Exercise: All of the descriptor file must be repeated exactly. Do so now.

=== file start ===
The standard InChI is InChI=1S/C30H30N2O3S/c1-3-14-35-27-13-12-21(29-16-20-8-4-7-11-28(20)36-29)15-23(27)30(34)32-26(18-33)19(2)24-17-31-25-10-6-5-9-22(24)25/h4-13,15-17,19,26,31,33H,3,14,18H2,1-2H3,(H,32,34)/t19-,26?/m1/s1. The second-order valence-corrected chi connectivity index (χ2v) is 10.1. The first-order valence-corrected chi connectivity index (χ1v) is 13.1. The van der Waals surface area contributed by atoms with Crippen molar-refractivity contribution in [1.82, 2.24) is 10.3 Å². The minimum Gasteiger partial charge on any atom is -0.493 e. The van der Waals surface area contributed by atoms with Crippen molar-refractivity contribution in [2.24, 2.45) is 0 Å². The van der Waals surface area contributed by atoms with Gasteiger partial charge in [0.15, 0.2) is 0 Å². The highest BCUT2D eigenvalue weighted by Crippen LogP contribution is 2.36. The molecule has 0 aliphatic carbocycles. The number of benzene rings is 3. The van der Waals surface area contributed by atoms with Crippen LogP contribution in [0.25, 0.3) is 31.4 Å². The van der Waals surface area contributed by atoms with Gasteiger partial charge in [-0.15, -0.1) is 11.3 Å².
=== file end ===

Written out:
The standard InChI is InChI=1S/C30H30N2O3S/c1-3-14-35-27-13-12-21(29-16-20-8-4-7-11-28(20)36-29)15-23(27)30(34)32-26(18-33)19(2)24-17-31-25-10-6-5-9-22(24)25/h4-13,15-17,19,26,31,33H,3,14,18H2,1-2H3,(H,32,34)/t19-,26?/m1/s1. The second-order valence-corrected chi connectivity index (χ2v) is 10.1. The first-order valence-corrected chi connectivity index (χ1v) is 13.1. The van der Waals surface area contributed by atoms with Crippen molar-refractivity contribution in [1.82, 2.24) is 10.3 Å². The minimum Gasteiger partial charge on any atom is -0.493 e. The van der Waals surface area contributed by atoms with Crippen molar-refractivity contribution in [2.24, 2.45) is 0 Å². The van der Waals surface area contributed by atoms with Gasteiger partial charge in [0.15, 0.2) is 0 Å². The highest BCUT2D eigenvalue weighted by Crippen LogP contribution is 2.36. The molecule has 0 aliphatic carbocycles. The number of benzene rings is 3. The van der Waals surface area contributed by atoms with Crippen LogP contribution in [0.25, 0.3) is 31.4 Å². The van der Waals surface area contributed by atoms with Gasteiger partial charge in [-0.15, -0.1) is 11.3 Å².